This conversation is a version of a classic theological debate: If God is almighty, good, and loving, then why does he permit evil? Some people conclude that God is not almighty and cannot stop evil from happening, while others conclude that God is not good or loving. Still others use the existence of evil as proof that God does not even exist. One reasonable answer offered by believers is that the existence of evil is actually proof of the existence of God. If some things are right and other things are wrong, then there must be a source of ethics and morality. That source cannot be individual opinion or an agreement by the majority of people, because individual opinions and majority opinions can still be wrong. The Source of ethics and morality must be intelligent and personal, because ethics and morality do not exist apart from intelligence and personality.

Of course some believers pay no attention to reason when they speak about God, and also some unbelievers pay no attention to reason when they speak about God. Each side sometimes uses rhetoric and emotion to defend its position while refusing to consider the evidence for the opposite position. When one side attempts to use reason, the other side often ignores those reasonable statements, determined only to win the argument. Perhaps a Socratic conversation would do more to illustrate what I am describing. In the following dialogue, J is a reasonable Christian defending the propositions that God exists and that he is almighty, good and loving. K is a reasonable unbeliever who doubts the existence of God because of the existence of evil.

J: So you do not believe in God? Tell me about this God you reject, this God in whom you do not believe.

K: I cannot believe in a God who watches as terrible things happen and who does nothing to stop them from happening. I reject a God who has the power to do anything he wants, because that God permits suffering and tragedy and offers no hope to the victims. I refuse to honor a God who watches evil happen every day and never lifts a finger to stop it.

J: I see. I respect you for rejecting such a God. In fact, I don’t believe in that God either.

K: I thought you were a Christian.

J: I am a Christian. I worship and trust in a God who is holy, a God who hates evil, a God who provides for his people…

K: But your God still allows bad things to happen. Either he is not as powerful as you believe, or he is not as good as you believe.

J: How can you know whether or not God limits the power of evil? Who can count the number of times that God has restrained evil, saying, “This far you can go, and no farther”? Not only has God given his Law to the world, he has also threatened judgment on all who do evil.

K: You cannot prove to me that God has limited or prevented evil even once.

J: And you cannot prove to me that God is not constantly limiting evil and preventing greater wickedness than he has allowed. Therefore, we have to set aside the statement that God is doing nothing about evil, since it can be neither proven nor disproven.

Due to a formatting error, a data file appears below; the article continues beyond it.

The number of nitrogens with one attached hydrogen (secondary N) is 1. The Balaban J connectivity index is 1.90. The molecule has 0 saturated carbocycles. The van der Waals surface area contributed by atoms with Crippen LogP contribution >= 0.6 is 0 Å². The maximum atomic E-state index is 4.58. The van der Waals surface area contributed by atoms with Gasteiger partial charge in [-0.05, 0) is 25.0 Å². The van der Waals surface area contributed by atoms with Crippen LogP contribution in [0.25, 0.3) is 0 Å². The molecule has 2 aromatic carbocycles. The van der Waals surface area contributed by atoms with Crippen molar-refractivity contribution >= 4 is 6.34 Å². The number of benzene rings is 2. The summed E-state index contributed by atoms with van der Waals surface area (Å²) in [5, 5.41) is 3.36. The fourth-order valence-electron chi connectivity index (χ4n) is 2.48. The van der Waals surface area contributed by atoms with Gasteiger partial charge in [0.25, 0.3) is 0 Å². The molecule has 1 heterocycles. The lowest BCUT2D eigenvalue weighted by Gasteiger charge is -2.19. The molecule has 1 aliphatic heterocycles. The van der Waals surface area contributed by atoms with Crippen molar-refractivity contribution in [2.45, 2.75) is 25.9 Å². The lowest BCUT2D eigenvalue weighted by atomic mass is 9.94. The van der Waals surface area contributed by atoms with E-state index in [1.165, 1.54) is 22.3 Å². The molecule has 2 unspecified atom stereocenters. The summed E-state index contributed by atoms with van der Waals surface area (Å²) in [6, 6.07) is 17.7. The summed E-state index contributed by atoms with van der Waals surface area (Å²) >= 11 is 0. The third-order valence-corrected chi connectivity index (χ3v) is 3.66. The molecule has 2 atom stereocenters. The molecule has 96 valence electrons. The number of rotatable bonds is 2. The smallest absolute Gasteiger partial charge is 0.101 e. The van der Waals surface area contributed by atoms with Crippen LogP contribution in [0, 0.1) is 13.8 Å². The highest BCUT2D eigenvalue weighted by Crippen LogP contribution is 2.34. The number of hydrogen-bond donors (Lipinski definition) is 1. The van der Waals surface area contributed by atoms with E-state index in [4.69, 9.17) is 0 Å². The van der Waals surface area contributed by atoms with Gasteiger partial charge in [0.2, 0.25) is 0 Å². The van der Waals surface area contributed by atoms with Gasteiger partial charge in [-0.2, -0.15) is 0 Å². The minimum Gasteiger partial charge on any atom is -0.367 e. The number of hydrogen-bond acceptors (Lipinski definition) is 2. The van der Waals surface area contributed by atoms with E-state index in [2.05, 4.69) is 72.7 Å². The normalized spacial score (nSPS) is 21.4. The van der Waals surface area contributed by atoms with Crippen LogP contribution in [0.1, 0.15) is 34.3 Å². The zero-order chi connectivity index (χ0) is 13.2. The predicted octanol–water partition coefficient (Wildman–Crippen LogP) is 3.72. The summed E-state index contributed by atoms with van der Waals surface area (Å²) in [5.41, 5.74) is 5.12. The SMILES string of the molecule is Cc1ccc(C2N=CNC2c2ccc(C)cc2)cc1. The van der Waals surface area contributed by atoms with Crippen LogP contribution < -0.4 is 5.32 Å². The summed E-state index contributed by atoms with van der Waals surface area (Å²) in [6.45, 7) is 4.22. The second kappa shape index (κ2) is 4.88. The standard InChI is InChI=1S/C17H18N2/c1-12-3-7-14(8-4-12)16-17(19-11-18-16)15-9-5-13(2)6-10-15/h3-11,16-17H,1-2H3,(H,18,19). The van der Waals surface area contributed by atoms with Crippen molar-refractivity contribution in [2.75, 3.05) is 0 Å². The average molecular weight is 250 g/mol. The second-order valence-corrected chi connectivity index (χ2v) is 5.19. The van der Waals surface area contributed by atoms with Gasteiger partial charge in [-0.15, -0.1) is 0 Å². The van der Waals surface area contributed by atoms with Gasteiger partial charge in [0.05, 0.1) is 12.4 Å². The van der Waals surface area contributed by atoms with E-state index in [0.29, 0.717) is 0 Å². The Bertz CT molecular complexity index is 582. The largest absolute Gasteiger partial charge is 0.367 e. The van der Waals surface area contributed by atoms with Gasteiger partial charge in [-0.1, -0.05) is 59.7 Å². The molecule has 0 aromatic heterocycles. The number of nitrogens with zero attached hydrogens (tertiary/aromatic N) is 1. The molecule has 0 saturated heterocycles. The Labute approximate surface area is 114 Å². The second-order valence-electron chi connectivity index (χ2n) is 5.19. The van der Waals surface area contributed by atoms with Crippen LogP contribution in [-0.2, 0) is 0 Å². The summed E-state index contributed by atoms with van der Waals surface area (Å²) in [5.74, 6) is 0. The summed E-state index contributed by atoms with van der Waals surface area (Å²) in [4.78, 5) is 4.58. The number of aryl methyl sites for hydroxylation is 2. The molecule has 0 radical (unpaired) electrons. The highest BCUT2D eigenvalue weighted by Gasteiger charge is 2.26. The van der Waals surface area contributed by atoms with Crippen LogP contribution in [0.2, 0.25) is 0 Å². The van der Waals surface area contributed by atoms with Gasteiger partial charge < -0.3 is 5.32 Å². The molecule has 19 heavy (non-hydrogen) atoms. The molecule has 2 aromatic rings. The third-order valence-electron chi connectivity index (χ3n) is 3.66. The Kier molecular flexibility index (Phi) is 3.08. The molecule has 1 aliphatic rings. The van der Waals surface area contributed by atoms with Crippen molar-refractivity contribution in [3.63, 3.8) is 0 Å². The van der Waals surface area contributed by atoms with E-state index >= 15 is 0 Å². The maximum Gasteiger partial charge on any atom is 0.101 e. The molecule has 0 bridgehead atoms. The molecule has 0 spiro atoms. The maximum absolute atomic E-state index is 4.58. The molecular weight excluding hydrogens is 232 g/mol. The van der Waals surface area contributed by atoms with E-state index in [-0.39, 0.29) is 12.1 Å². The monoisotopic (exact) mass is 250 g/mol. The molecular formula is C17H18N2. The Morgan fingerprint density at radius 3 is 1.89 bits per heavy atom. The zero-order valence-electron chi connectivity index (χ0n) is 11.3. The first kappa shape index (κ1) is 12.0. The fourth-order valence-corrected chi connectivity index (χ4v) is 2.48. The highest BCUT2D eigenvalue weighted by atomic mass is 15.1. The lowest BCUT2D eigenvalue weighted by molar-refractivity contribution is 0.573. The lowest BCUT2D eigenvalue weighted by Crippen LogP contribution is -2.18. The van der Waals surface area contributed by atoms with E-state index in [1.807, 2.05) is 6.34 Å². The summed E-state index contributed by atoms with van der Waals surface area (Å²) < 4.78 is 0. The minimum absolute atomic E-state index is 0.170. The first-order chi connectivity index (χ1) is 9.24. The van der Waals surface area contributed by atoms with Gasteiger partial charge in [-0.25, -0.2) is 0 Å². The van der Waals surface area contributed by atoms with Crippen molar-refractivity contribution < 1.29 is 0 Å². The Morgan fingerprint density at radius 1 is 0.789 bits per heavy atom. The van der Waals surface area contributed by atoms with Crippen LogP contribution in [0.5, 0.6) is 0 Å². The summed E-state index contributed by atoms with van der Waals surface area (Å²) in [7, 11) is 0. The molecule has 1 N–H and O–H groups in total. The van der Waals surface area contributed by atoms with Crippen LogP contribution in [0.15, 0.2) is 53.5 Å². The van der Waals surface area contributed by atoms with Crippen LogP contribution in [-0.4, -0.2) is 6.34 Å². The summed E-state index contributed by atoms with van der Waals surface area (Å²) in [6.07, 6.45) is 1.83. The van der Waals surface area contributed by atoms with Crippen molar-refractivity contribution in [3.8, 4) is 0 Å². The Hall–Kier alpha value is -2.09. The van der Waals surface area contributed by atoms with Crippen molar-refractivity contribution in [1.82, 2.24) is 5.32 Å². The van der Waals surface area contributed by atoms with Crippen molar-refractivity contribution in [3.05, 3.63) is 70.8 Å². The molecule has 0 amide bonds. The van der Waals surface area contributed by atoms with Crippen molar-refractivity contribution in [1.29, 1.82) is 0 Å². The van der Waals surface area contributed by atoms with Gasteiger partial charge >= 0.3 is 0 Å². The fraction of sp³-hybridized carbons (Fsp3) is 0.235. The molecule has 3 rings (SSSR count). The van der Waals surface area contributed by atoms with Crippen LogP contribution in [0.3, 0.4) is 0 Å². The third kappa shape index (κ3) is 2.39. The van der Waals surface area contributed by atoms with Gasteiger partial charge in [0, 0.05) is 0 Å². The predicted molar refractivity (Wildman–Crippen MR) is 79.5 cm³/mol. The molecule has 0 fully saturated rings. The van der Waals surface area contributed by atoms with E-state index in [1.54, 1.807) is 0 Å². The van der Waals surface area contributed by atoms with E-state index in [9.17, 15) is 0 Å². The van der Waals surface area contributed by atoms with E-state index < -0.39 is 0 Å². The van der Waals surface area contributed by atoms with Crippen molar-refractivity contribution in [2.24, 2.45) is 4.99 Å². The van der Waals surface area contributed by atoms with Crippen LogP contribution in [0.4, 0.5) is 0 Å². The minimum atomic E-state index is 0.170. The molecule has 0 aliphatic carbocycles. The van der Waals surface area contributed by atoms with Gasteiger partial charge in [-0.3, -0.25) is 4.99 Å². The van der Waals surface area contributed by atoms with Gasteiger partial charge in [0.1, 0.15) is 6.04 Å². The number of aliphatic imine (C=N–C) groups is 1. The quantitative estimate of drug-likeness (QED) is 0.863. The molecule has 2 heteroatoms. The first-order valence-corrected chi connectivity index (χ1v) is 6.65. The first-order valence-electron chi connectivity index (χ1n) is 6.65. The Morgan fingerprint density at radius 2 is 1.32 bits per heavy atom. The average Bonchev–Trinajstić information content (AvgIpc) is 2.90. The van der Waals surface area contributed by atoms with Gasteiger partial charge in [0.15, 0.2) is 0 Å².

K: Still, the fact that evil happens at all casts doubt on the existence of God.

J: Tell me what you would do about evil if you were an almighty God.

K: I would keep it from happening. It’s as simple as that.

J: Would you prevent every sin? Would you stop not only horrific crimes but also petty lies, dishonesty, and general rudeness as well?

K: If I were almighty, I would stop every kind of evil. If I could make a perfect world, then I would make sure it remains perfect.

J: And how would you stop people from doing bad things? When a person first tried to do something that was bad, would you snatch that person out of the world? Or would you impose your will on that person so that he or she was unable to do the bad thing that he or she had planned?

K: Well, snatching the bad people before they do bad things is tempting…

J: In that case, the world would be empty of people, because all of us do bad things every day. You and I would no longer be here to have this conversation.

K: And now you are going to say that making people unable to do bad things is unloving, right?

J: Yes, imposing your will on another intelligent being is unloving. How could anyone be good if no one had any knowledge of evil? When God gives rules, he also gives the ability to break those rules. Otherwise, the rules would have no purpose.

K: I believe it was Leibnitz who said that this is the best of all possible worlds, because if God took away our freedom to do wrong, the world would be less good than it is now. But I can conceive of many ways the world could be better than it is. That must make me wiser than your God.

J: Not necessarily. But we assumed a God who is not only almighty and good, but also loving. If you have ever loved anyone, you know that love makes you vulnerable. When you love, you do not try to control the one you love. Because you love, you give freedom to the one you love. That one can love you back, and can show his or her love in many different ways, or that one can choose not to show you love.

K: So love makes me weak? Perhaps we should become Buddhists and not allow ourselves to love anything or anyone.